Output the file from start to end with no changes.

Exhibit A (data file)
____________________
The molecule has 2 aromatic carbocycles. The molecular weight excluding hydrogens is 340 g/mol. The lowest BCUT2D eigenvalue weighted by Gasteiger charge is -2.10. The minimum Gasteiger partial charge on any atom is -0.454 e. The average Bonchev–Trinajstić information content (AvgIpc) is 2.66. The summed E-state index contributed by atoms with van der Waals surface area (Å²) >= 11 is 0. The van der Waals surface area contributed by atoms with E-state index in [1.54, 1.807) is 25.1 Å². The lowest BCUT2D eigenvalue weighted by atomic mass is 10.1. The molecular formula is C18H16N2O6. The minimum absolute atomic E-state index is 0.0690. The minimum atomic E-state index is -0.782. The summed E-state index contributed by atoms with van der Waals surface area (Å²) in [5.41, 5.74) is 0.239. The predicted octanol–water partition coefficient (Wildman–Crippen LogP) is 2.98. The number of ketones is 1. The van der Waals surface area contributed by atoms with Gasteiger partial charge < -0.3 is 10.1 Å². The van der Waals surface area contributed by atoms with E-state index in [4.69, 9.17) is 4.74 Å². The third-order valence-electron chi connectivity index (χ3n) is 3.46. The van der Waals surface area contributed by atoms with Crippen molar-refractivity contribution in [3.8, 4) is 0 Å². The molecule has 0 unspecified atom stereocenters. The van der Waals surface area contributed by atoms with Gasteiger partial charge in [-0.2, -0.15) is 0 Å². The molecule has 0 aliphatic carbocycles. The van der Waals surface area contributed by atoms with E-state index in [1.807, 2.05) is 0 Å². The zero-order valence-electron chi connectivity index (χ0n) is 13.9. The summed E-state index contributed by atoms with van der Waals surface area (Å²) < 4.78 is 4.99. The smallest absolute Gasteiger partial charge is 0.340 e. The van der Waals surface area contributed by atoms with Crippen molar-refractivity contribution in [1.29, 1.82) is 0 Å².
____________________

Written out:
The molecule has 2 aromatic carbocycles. The molecular weight excluding hydrogens is 340 g/mol. The lowest BCUT2D eigenvalue weighted by Gasteiger charge is -2.10. The minimum Gasteiger partial charge on any atom is -0.454 e. The average Bonchev–Trinajstić information content (AvgIpc) is 2.66. The summed E-state index contributed by atoms with van der Waals surface area (Å²) >= 11 is 0. The van der Waals surface area contributed by atoms with E-state index in [1.54, 1.807) is 25.1 Å². The lowest BCUT2D eigenvalue weighted by atomic mass is 10.1. The molecular formula is C18H16N2O6. The minimum absolute atomic E-state index is 0.0690. The minimum atomic E-state index is -0.782. The summed E-state index contributed by atoms with van der Waals surface area (Å²) in [5.41, 5.74) is 0.239. The predicted octanol–water partition coefficient (Wildman–Crippen LogP) is 2.98. The number of ketones is 1. The van der Waals surface area contributed by atoms with Gasteiger partial charge < -0.3 is 10.1 Å². The van der Waals surface area contributed by atoms with E-state index in [4.69, 9.17) is 4.74 Å². The third-order valence-electron chi connectivity index (χ3n) is 3.46. The van der Waals surface area contributed by atoms with Crippen molar-refractivity contribution in [3.8, 4) is 0 Å². The molecule has 0 unspecified atom stereocenters. The van der Waals surface area contributed by atoms with Gasteiger partial charge in [-0.2, -0.15) is 0 Å². The molecule has 0 aliphatic carbocycles. The van der Waals surface area contributed by atoms with E-state index in [1.807, 2.05) is 0 Å². The zero-order valence-electron chi connectivity index (χ0n) is 13.9. The summed E-state index contributed by atoms with van der Waals surface area (Å²) < 4.78 is 4.99. The smallest absolute Gasteiger partial charge is 0.340 e. The van der Waals surface area contributed by atoms with Crippen molar-refractivity contribution in [1.29, 1.82) is 0 Å².